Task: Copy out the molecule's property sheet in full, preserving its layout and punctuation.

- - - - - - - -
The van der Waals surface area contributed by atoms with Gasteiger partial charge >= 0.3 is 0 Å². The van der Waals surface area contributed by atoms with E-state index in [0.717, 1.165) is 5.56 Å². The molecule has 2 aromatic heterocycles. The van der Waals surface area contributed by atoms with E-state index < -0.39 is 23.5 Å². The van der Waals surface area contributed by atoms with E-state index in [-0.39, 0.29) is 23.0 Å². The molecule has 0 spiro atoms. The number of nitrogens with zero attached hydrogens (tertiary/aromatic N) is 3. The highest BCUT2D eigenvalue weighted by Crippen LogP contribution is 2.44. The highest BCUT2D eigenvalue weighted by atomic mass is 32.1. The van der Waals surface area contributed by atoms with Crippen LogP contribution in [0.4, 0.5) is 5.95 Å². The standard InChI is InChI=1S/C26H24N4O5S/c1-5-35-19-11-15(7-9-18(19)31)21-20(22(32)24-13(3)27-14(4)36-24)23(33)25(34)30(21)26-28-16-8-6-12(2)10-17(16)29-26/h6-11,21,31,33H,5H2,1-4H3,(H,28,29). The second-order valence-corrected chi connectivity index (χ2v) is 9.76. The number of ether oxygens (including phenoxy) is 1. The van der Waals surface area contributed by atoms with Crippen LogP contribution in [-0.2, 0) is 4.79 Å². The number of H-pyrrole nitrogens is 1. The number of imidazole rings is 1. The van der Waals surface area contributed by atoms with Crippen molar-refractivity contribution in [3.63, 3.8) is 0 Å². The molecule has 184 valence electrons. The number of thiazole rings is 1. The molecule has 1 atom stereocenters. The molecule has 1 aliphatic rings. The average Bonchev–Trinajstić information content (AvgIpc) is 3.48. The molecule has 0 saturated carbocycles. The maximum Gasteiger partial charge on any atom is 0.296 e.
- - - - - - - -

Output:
The van der Waals surface area contributed by atoms with Gasteiger partial charge >= 0.3 is 0 Å². The van der Waals surface area contributed by atoms with E-state index in [0.717, 1.165) is 5.56 Å². The molecule has 2 aromatic heterocycles. The van der Waals surface area contributed by atoms with E-state index < -0.39 is 23.5 Å². The van der Waals surface area contributed by atoms with E-state index in [-0.39, 0.29) is 23.0 Å². The molecule has 0 spiro atoms. The number of nitrogens with zero attached hydrogens (tertiary/aromatic N) is 3. The highest BCUT2D eigenvalue weighted by Crippen LogP contribution is 2.44. The highest BCUT2D eigenvalue weighted by atomic mass is 32.1. The van der Waals surface area contributed by atoms with Crippen LogP contribution in [0.4, 0.5) is 5.95 Å². The standard InChI is InChI=1S/C26H24N4O5S/c1-5-35-19-11-15(7-9-18(19)31)21-20(22(32)24-13(3)27-14(4)36-24)23(33)25(34)30(21)26-28-16-8-6-12(2)10-17(16)29-26/h6-11,21,31,33H,5H2,1-4H3,(H,28,29). The second-order valence-corrected chi connectivity index (χ2v) is 9.76. The number of ether oxygens (including phenoxy) is 1. The van der Waals surface area contributed by atoms with Crippen LogP contribution in [-0.2, 0) is 4.79 Å². The number of H-pyrrole nitrogens is 1. The number of imidazole rings is 1. The van der Waals surface area contributed by atoms with Crippen molar-refractivity contribution in [3.63, 3.8) is 0 Å². The molecule has 184 valence electrons. The number of thiazole rings is 1. The molecule has 1 atom stereocenters. The molecule has 1 aliphatic rings. The average Bonchev–Trinajstić information content (AvgIpc) is 3.48. The molecule has 0 saturated carbocycles. The maximum Gasteiger partial charge on any atom is 0.296 e.